44 FROM NEURONS TO NEIGHBORHOODS active children, or in child care settings with quiet niches for shy children to take a break from intensive peer activity. Thoughtfully designed caregiving routines can incorporate helpful buffers against the development of behav- ior problems among children with inherited vulnerabilities by providing opportunities for choice, relational warmth, structured routine, and other assists. Interventions to assist children at risk for other psychological disor- ders must also be individualized and emphasize the creation of a good fit between inherited vulnerabilities and behavioral demands, especially for children at greater heritable risk for problems like antisocial behavior, depression, and attention deficit hyperactivity disorder. Heritability Twin and adoption research designs each permit behavioral geneticists to calculate a heritability statistic (h2), which is an estimate of the propor- tion of variability in individual characteristics that is due to genetic differ- ences. A heritability of .45, for example, indicates that 45 percent of the measured variability in a particular characteristic is due to genetic differ- ences in the sample. There are comparable statistics that estimate environ- mental contributions to individual characteristics. Unfortunately, the dis- tillation of many complex findings in behavioral genetics research to a single heritability figure has led to considerable misunderstanding of its meaning, especially when heritability estimates in the range of 30 to 70 percent are derived from studies of the genetic contributions to individual differences in intelligence, personality, and psychopathology. This misun- derstanding derives, in part, from the traditional tendency to seek to distin- guish the effects of nature and nurture in development. Thus it is important to appreciate several principles: • Heritability estimates are proportions based on environmental as well as genetic diversity. As a proportion, heritability reflects the extent of environmental influences as well as genetic influences. On one hand, if the environment could be made the same for everyone, heritability would inevi- tably be large because individual differences would then be due entirely to genetic factors (Lemery and Goldsmith, 1999; Plomin et al., 1997b). On the other hand, if people are studied in environments with diverse influ- ences on them (varying significantly in socioeconomic status, ethnicity, or culture, for example), environmental contributions are magnified and heri- tability is lower. In short, a heritability estimate is uninterpretable without an appreciation of the extent of the environmental variability that also influences behavior in a particular sample. • Heritability estimates are sample- and context-specific. Heritability estimates reflect the environmental diversity of the sample under study, as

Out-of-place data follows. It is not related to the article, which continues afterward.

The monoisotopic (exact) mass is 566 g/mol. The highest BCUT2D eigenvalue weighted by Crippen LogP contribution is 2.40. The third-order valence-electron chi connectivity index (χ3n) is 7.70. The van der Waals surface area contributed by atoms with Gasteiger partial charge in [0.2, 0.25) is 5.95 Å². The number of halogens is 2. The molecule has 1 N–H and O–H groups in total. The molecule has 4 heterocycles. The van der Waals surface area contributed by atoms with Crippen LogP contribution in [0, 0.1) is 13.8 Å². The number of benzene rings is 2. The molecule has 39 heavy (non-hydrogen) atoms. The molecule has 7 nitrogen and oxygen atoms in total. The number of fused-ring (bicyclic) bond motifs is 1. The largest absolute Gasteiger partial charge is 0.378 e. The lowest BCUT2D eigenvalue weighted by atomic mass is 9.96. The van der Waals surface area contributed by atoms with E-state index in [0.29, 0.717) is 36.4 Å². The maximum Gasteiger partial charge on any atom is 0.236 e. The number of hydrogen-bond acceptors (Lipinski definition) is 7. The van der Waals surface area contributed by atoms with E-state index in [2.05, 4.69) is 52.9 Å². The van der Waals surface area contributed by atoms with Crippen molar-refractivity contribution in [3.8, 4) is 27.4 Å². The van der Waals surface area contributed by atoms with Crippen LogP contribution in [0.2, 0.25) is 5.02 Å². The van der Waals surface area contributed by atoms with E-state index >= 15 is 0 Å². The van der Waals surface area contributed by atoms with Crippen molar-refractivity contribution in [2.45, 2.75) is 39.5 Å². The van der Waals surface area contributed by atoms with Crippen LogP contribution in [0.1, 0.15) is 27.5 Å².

RETHINKING NATURE AND NURTURE 45 well as their genetic diversity. Heritability estimates tend to be higher in samples with greater variability in relevant genetic influences and, con- versely, lower in samples that are genetically homogeneous. Because re- search samples can vary in both their environmental and genetic diversity, a heritability estimate must always be understood as pertaining to observed differences between individuals in a particular sample at a particular time in a specific environment. • Heritability estimates change with development. A characteristic that is highly heritable at one age may not be particularly heritable at another (Lemery and Goldsmith, 1999). There are many reasons for this, including the changes that occur in gene activation with human growth, changes in environmental influences with increasing age, and changes in the nature of a person’s engagement with the environment over time. The heritability of variations in general cognitive ability tends to increase with age, for example, as does the heritability of certain behavioral difficulties, such as those associated with antisocial behavior (Goldsmith and Gottesman, 1996; Plomin et al., 1997b). Heritability estimates are thus not consistent over the course of development. • Perhaps most important, heritability estimates describe what is in a particular population at a particular time, rather than what could be (Plomin et al., 1997b). Changes in either genetic influences or environmen- tal influences are likely to alter the relative impact of heredity and environ- ment on individual characteristics. Phenylketonuria is a highly heritable genetic disorder that leads to mental retardation. But with a combination of early detection and environmental interventions, retardation can be com- pletely prevented (Birch et al., 1992). Thus contrary to the common belief that highly heritable characteristics are impervious to environmental modi- fication, interventions that alter the relevant environment—such as educa- tional opportunities, therapeutic support, improved nutrition—can signifi- cantly alter the development of that characteristic. Moreover, it is important to remember that a heritability estimate de- scribes influences on individual differences in a characteristic. Environmen- tal influences can have a profound effect on that characteristic, however, even when heritability is high. During the past century, for example, there have been significant increases in average height owing to improved nutri- tion and medical care, even though individual differences in height are strongly influenced by heredity. This is because environmental changes (such as improved diet and medical care) have markedly increased average height from one generation to the next, while individual differences in height have remained highly heritable (i.e., smaller parents still have smaller children; see Figure 2-2). In a similar manner, other research (see Chapter 10) indicates that the socioeconomic status of adoptive homes has a power- ful effect in elevating the IQ scores of adopted children, even though the